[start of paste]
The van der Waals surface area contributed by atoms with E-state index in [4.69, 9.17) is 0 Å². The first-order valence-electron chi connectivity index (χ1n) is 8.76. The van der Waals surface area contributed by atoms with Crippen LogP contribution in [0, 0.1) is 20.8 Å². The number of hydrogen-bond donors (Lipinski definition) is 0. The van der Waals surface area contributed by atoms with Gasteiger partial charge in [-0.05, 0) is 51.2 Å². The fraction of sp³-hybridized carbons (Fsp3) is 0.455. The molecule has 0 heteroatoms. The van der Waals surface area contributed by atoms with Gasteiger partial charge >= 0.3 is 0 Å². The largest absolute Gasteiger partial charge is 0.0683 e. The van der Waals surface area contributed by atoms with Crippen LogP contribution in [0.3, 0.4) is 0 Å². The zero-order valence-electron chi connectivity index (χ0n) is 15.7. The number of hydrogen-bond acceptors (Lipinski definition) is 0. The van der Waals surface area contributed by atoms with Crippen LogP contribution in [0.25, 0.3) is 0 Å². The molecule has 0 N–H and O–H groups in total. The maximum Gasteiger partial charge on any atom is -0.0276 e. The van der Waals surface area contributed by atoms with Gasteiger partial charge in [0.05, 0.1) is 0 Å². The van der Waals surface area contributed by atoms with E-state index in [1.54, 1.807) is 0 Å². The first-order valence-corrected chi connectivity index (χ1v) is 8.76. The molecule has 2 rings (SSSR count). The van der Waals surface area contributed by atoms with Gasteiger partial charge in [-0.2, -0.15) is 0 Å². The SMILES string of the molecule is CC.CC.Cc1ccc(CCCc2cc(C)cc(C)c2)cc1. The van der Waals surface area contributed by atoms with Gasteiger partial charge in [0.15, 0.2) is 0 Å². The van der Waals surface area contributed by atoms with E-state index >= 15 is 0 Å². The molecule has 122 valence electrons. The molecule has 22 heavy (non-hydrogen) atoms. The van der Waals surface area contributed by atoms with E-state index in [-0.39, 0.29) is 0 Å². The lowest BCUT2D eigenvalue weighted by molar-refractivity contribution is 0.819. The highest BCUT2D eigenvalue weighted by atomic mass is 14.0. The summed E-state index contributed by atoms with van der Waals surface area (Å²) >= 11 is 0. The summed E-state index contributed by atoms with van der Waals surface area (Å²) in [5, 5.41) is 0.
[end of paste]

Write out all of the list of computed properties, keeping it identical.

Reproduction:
The van der Waals surface area contributed by atoms with E-state index in [4.69, 9.17) is 0 Å². The first-order valence-electron chi connectivity index (χ1n) is 8.76. The van der Waals surface area contributed by atoms with Crippen LogP contribution in [0, 0.1) is 20.8 Å². The number of hydrogen-bond donors (Lipinski definition) is 0. The van der Waals surface area contributed by atoms with Gasteiger partial charge in [-0.05, 0) is 51.2 Å². The fraction of sp³-hybridized carbons (Fsp3) is 0.455. The molecule has 0 heteroatoms. The van der Waals surface area contributed by atoms with Gasteiger partial charge >= 0.3 is 0 Å². The largest absolute Gasteiger partial charge is 0.0683 e. The van der Waals surface area contributed by atoms with Crippen LogP contribution in [0.3, 0.4) is 0 Å². The zero-order valence-electron chi connectivity index (χ0n) is 15.7. The number of hydrogen-bond acceptors (Lipinski definition) is 0. The van der Waals surface area contributed by atoms with Crippen LogP contribution in [0.25, 0.3) is 0 Å². The molecule has 0 N–H and O–H groups in total. The maximum Gasteiger partial charge on any atom is -0.0276 e. The van der Waals surface area contributed by atoms with Gasteiger partial charge in [0.05, 0.1) is 0 Å². The van der Waals surface area contributed by atoms with E-state index in [1.54, 1.807) is 0 Å². The first-order valence-corrected chi connectivity index (χ1v) is 8.76. The molecule has 2 rings (SSSR count). The van der Waals surface area contributed by atoms with Gasteiger partial charge in [-0.2, -0.15) is 0 Å². The SMILES string of the molecule is CC.CC.Cc1ccc(CCCc2cc(C)cc(C)c2)cc1. The van der Waals surface area contributed by atoms with Gasteiger partial charge in [0.15, 0.2) is 0 Å². The van der Waals surface area contributed by atoms with E-state index >= 15 is 0 Å². The molecule has 122 valence electrons. The molecule has 22 heavy (non-hydrogen) atoms. The van der Waals surface area contributed by atoms with E-state index in [-0.39, 0.29) is 0 Å². The lowest BCUT2D eigenvalue weighted by molar-refractivity contribution is 0.819. The highest BCUT2D eigenvalue weighted by atomic mass is 14.0. The summed E-state index contributed by atoms with van der Waals surface area (Å²) >= 11 is 0. The summed E-state index contributed by atoms with van der Waals surface area (Å²) in [5, 5.41) is 0.